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Is Having a Will Really That Important?

The majority of people we know wouldn’t let a stranger order dinner for them at a restaurant, let alone
allow a stranger to decide either how they should spend their money or choose a babysitter for their
children. We like to have the power to make decisions that affect our lives, our finances and our loved
ones; and rightly so. Yet, some people apparently ARE willing to allow a stranger to decide what will
become of their assets and/or who will raise their minor children and handle their children’s money.
Sound crazy? That’s what can happen if you die without a Will.

A Will, or Last Will and Testament, is an instrument that gives you a choice. It allows you to exercise
your “will” and see that your wishes are carried out. It puts you in control of what will happen to your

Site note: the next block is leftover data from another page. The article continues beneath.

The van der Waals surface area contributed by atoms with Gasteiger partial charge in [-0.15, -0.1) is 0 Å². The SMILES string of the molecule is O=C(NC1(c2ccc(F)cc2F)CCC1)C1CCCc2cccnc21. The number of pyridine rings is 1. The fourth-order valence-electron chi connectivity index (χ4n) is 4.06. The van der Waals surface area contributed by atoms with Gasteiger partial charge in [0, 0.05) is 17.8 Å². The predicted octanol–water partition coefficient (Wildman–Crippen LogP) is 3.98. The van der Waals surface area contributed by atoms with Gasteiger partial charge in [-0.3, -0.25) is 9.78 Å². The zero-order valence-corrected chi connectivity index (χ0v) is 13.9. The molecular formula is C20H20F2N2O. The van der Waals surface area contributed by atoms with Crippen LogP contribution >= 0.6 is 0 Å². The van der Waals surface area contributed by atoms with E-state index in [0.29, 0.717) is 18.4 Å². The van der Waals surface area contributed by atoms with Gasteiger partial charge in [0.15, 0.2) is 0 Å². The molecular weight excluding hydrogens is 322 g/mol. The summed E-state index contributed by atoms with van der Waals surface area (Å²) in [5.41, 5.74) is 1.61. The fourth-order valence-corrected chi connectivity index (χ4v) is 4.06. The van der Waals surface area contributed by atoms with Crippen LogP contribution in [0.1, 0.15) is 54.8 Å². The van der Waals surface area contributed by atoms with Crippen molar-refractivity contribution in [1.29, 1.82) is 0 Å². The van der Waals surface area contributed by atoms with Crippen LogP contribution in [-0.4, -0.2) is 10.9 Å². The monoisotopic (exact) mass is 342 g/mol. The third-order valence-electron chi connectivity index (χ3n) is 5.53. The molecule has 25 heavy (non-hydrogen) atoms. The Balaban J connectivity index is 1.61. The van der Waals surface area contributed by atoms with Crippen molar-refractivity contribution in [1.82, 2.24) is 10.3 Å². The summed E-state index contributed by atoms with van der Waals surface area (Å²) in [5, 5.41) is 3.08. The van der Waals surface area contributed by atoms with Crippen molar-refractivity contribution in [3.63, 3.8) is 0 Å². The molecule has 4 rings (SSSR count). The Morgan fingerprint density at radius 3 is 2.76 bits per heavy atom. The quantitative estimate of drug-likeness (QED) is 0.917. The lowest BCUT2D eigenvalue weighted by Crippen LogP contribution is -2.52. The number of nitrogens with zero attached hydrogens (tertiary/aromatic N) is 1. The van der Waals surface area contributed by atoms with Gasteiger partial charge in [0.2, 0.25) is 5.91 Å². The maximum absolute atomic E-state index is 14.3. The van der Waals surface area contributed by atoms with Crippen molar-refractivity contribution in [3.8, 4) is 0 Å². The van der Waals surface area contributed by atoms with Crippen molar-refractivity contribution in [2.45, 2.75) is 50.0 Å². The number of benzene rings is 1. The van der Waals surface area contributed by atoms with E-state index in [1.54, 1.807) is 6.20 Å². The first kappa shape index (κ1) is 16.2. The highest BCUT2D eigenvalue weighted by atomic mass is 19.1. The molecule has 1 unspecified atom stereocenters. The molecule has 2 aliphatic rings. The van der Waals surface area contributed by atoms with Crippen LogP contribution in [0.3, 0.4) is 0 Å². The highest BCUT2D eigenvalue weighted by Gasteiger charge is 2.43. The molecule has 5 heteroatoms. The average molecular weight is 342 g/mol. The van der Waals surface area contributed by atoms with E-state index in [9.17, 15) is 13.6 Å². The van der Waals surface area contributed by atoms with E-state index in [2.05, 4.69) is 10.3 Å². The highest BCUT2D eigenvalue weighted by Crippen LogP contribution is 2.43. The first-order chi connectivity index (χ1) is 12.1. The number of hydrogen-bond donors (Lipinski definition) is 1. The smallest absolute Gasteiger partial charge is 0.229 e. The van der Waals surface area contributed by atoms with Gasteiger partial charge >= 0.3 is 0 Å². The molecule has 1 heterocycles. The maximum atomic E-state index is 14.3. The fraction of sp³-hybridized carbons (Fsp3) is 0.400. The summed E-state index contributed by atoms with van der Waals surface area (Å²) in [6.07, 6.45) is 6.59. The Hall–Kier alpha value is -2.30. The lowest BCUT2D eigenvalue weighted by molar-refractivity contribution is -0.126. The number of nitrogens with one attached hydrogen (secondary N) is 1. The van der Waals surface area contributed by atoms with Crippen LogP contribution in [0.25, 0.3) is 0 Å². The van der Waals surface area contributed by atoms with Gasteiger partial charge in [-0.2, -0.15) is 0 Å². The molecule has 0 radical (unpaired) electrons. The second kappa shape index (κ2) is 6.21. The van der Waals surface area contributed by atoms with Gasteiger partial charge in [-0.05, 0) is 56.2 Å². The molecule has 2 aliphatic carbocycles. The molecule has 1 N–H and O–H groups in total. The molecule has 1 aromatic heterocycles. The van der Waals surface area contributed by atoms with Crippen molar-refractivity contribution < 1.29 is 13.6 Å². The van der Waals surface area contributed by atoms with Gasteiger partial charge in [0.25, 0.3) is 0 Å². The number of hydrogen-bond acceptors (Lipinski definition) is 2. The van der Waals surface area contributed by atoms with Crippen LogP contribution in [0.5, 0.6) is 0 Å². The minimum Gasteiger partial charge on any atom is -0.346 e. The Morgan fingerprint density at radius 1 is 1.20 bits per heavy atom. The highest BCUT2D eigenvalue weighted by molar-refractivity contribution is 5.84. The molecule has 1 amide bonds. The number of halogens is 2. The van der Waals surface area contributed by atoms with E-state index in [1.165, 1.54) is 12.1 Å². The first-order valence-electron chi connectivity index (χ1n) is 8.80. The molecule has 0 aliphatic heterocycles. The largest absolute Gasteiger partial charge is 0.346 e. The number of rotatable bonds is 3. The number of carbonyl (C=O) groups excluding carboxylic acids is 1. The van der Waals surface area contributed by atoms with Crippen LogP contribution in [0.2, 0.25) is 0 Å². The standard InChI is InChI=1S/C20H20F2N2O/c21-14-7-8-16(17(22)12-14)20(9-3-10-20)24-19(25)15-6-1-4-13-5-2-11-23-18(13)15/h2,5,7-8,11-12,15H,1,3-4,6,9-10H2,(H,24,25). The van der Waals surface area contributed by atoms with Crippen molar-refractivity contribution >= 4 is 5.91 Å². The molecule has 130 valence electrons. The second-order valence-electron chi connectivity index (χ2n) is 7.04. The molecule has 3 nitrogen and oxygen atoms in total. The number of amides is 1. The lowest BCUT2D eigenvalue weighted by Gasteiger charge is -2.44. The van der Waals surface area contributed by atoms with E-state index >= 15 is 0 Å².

belongings after you are gone. Without it, what becomes of your money, your home, and everything
else you have worked hard to obtain, will be determined by operation of law. This means that,
ultimately, the law will dictate who gets what, and a judge will decide who will raise your children and
manage your children’s money.

Creating a Will puts YOU in charge. You choose how your assets will be distributed, and who will be the
guardian for your minor children, the trustee who will safeguard their money, and the executor who
will carry out your wishes. For some, it can also be used to reduce estate taxes and to create trusts
for intended recipients (called beneficiaries) who are minors, disabled, or are not capable of managing
assets on their own.

If you want to have the power to determine what will happen to the people and things that are valuable to you, whether it be your children, a family heirloom or money in a savings account, a Will can be a priceless tool.

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